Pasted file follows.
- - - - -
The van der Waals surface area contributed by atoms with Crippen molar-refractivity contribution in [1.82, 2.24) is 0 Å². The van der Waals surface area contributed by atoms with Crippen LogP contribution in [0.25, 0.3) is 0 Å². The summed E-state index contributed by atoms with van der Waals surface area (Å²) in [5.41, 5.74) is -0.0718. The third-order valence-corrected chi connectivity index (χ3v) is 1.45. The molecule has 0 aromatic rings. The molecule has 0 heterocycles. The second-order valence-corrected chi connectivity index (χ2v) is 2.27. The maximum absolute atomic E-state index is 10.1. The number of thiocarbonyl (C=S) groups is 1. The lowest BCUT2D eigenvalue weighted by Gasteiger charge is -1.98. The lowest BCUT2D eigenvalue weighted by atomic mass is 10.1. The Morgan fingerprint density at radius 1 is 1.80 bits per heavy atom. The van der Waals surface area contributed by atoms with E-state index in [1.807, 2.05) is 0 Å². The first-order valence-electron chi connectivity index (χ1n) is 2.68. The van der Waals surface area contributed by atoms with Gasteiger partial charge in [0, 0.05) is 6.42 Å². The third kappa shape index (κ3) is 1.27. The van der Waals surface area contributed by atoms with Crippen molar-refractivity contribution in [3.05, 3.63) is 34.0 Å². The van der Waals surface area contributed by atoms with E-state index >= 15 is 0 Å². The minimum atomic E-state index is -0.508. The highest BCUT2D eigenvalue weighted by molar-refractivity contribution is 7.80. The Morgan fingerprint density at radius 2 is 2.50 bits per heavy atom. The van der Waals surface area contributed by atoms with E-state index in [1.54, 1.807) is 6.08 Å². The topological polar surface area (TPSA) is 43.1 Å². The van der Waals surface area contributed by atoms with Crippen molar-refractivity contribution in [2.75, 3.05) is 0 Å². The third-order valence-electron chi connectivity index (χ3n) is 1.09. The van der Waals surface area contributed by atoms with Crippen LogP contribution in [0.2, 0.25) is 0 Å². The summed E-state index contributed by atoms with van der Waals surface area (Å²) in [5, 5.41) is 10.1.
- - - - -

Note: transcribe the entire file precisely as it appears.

The van der Waals surface area contributed by atoms with Crippen molar-refractivity contribution in [1.82, 2.24) is 0 Å². The van der Waals surface area contributed by atoms with Crippen LogP contribution in [0.25, 0.3) is 0 Å². The summed E-state index contributed by atoms with van der Waals surface area (Å²) in [5.41, 5.74) is -0.0718. The third-order valence-corrected chi connectivity index (χ3v) is 1.45. The molecule has 0 aromatic rings. The molecule has 0 heterocycles. The second-order valence-corrected chi connectivity index (χ2v) is 2.27. The maximum absolute atomic E-state index is 10.1. The number of thiocarbonyl (C=S) groups is 1. The lowest BCUT2D eigenvalue weighted by Gasteiger charge is -1.98. The lowest BCUT2D eigenvalue weighted by atomic mass is 10.1. The Morgan fingerprint density at radius 1 is 1.80 bits per heavy atom. The van der Waals surface area contributed by atoms with E-state index in [1.807, 2.05) is 0 Å². The first-order valence-electron chi connectivity index (χ1n) is 2.68. The van der Waals surface area contributed by atoms with Gasteiger partial charge in [0, 0.05) is 6.42 Å². The third kappa shape index (κ3) is 1.27. The van der Waals surface area contributed by atoms with Crippen molar-refractivity contribution in [3.05, 3.63) is 34.0 Å². The van der Waals surface area contributed by atoms with E-state index >= 15 is 0 Å². The minimum atomic E-state index is -0.508. The highest BCUT2D eigenvalue weighted by molar-refractivity contribution is 7.80. The Morgan fingerprint density at radius 2 is 2.50 bits per heavy atom. The van der Waals surface area contributed by atoms with E-state index in [1.54, 1.807) is 6.08 Å². The topological polar surface area (TPSA) is 43.1 Å². The van der Waals surface area contributed by atoms with Crippen molar-refractivity contribution in [2.75, 3.05) is 0 Å². The third-order valence-electron chi connectivity index (χ3n) is 1.09. The van der Waals surface area contributed by atoms with Crippen LogP contribution in [0.2, 0.25) is 0 Å². The summed E-state index contributed by atoms with van der Waals surface area (Å²) in [5, 5.41) is 10.1.